Last updated: 23/07/2020 | Estimated Reading Time: 3 minutes
Choosing an insolvency practitioner
If you choose to manage your debts by going down the path of an IVA (individual voluntary arrangement), you will need to get in touch with an insolvency practitioner to help you set it up.
Insolvency practitioners are often referred to simply as IPs. These individuals are normally accountants who have undergone the relevant training and qualifications to allow them to practice as insolvency practitioners.
An insolvency practitioner is somebody who is legally permitted to act on behalf of an insolvent person or organisation. To be an IP you must be fully licensed and have passed the JIEB (insolvency exam), they must also have gone through work experience with insolvency areas of practice and must have also been authorised by a regulatory organisation.
In addition to being able to organise IVAs, insolvency practitioners are also qualified to deal with other insolvency related processes.
These include things such as liquidations, administration and bankruptcies among others.
In This Guide:
- Can I set up an IVA on my own?
- Finding the right ip for you
- IVA fees
- First consultation with your insolvency practitioner
Can I set up an IVA on my own?
If you are trying to set up an individual voluntary arrangement, you will need to employ the services of an insolvency practitioner. Once you have done this they will act as your representative and deal with negotiations between you and your lenders over the terms of your IVA. Insolvency practitioners must have gone through a series of qualifications before they are considered to be fully licensed, generally speaking they will have a background in either law or accountancy.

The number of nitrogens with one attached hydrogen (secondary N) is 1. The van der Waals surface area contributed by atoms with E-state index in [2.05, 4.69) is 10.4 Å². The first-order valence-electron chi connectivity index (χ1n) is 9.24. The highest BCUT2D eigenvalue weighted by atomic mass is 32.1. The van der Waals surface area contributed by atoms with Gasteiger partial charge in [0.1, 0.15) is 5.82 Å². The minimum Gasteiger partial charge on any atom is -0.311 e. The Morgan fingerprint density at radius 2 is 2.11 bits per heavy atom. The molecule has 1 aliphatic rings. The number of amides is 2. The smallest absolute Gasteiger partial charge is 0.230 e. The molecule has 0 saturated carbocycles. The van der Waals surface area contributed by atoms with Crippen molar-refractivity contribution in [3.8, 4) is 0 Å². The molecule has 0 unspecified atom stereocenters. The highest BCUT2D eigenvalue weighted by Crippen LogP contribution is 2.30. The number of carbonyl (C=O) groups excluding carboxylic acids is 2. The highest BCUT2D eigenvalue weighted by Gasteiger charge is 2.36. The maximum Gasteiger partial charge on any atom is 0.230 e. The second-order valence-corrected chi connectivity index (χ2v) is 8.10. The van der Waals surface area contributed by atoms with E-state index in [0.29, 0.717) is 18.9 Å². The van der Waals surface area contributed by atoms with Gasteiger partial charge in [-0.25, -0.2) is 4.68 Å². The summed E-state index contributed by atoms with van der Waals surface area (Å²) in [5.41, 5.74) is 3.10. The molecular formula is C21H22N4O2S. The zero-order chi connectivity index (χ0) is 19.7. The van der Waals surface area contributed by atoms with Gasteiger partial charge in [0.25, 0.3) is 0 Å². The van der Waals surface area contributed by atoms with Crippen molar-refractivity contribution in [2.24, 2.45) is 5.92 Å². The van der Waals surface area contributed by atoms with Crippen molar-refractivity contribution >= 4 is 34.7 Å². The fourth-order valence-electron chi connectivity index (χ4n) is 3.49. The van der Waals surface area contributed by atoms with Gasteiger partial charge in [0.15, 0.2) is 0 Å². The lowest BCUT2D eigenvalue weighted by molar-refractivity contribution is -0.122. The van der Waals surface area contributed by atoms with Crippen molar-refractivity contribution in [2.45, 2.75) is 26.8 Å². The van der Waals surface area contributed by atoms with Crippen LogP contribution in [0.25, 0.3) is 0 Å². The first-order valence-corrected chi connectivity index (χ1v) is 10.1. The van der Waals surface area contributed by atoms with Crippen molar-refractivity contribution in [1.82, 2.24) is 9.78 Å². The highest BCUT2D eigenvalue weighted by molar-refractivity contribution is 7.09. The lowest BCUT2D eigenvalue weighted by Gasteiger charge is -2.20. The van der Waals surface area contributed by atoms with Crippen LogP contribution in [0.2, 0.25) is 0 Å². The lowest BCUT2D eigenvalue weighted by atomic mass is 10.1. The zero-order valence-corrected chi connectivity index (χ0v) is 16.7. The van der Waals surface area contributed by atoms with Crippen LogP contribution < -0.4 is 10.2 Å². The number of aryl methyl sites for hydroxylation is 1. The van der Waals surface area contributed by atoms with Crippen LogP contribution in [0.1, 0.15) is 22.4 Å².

Finding the right ip for you
There are a couple of ways in which you can go about finding yourself an insolvency practitioner. One way to do this is by visiting the insolvency service website (www.insolvencydirect.bis.gov). Alternatively you can get in touch with your local court and find out the contact information of your local Official Receiver, they may be able to advise you on an appropriate candidate.
Your insolvency practitioner will charge you a fee and the amount that they quote you will vary from firm to firm. It is for this reason that it is a good idea to ask around and get a number of different quotes before you sign up the services of any given company. Just like with any marketplace it is advisable to get a good idea of what's on offer before your spend your money on anything.
Insolvency practitioners will normally charge you a set up fee that goes towards the cost of them organising your IVA. They will then have a monthly rate that covers the costs of them managing your IVA for its duration. You should try to be on the lookout for firms that offer low cost opening consultations and lower monthly charges, this way you'll be able to put more of your income towards actually paying off your debt.
First consultation with your insolvency practitioner
Before you decide whether or not an IVA is the right option for you, it might be a good idea to go to a consultation with an insolvency practitioner. This can either happen over the phone or sometimes you will go into their office in person - this will depend on the firm and also on your preference. After this meeting it is likely that you will be better placed to decide on whether or not you would like to go down the route of setting up an individual voluntary arrangement.
You should be aware of the fact that your IP is legally required to present you with alternatives to an IVA and to make you understand the possible risks associated with each of those potential paths.